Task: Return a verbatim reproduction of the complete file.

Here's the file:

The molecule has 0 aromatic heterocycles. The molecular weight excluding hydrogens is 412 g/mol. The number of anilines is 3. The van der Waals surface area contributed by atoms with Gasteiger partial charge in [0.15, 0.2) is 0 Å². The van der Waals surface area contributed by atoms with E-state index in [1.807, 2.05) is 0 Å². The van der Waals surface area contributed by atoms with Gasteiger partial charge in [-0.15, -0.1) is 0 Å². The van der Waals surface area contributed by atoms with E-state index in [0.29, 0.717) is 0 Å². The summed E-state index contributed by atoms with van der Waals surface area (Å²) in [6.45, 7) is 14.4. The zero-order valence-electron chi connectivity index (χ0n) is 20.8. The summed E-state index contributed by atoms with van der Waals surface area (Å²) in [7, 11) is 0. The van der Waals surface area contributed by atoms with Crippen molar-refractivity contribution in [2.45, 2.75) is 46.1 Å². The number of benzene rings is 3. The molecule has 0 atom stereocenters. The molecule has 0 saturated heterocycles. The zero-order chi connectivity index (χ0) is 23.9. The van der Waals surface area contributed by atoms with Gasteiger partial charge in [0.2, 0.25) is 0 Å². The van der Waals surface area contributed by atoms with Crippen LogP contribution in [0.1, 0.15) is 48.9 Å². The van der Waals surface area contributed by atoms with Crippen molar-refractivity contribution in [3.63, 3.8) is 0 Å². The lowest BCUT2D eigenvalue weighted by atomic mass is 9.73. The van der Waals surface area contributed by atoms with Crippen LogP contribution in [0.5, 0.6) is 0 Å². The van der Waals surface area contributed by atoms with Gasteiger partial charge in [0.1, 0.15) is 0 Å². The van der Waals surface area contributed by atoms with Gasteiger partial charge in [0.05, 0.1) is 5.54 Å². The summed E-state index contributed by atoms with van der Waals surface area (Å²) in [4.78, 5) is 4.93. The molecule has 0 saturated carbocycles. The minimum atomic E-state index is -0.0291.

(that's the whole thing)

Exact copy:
The molecule has 0 aromatic heterocycles. The molecular weight excluding hydrogens is 412 g/mol. The number of anilines is 3. The van der Waals surface area contributed by atoms with Gasteiger partial charge in [0.15, 0.2) is 0 Å². The van der Waals surface area contributed by atoms with E-state index in [1.807, 2.05) is 0 Å². The van der Waals surface area contributed by atoms with Gasteiger partial charge in [-0.15, -0.1) is 0 Å². The van der Waals surface area contributed by atoms with E-state index in [0.29, 0.717) is 0 Å². The summed E-state index contributed by atoms with van der Waals surface area (Å²) in [6.45, 7) is 14.4. The zero-order valence-electron chi connectivity index (χ0n) is 20.8. The summed E-state index contributed by atoms with van der Waals surface area (Å²) in [7, 11) is 0. The van der Waals surface area contributed by atoms with Crippen molar-refractivity contribution in [2.45, 2.75) is 46.1 Å². The number of benzene rings is 3. The molecule has 0 atom stereocenters. The molecule has 0 saturated heterocycles. The zero-order chi connectivity index (χ0) is 23.9. The van der Waals surface area contributed by atoms with Gasteiger partial charge in [0.2, 0.25) is 0 Å². The van der Waals surface area contributed by atoms with Crippen LogP contribution in [0.1, 0.15) is 48.9 Å². The van der Waals surface area contributed by atoms with Crippen molar-refractivity contribution in [3.63, 3.8) is 0 Å². The lowest BCUT2D eigenvalue weighted by atomic mass is 9.73. The van der Waals surface area contributed by atoms with Crippen LogP contribution in [0.5, 0.6) is 0 Å². The van der Waals surface area contributed by atoms with Gasteiger partial charge in [0.1, 0.15) is 0 Å². The van der Waals surface area contributed by atoms with Gasteiger partial charge in [0.05, 0.1) is 5.54 Å². The summed E-state index contributed by atoms with van der Waals surface area (Å²) in [4.78, 5) is 4.93. The molecule has 0 saturated carbocycles. The minimum atomic E-state index is -0.0291.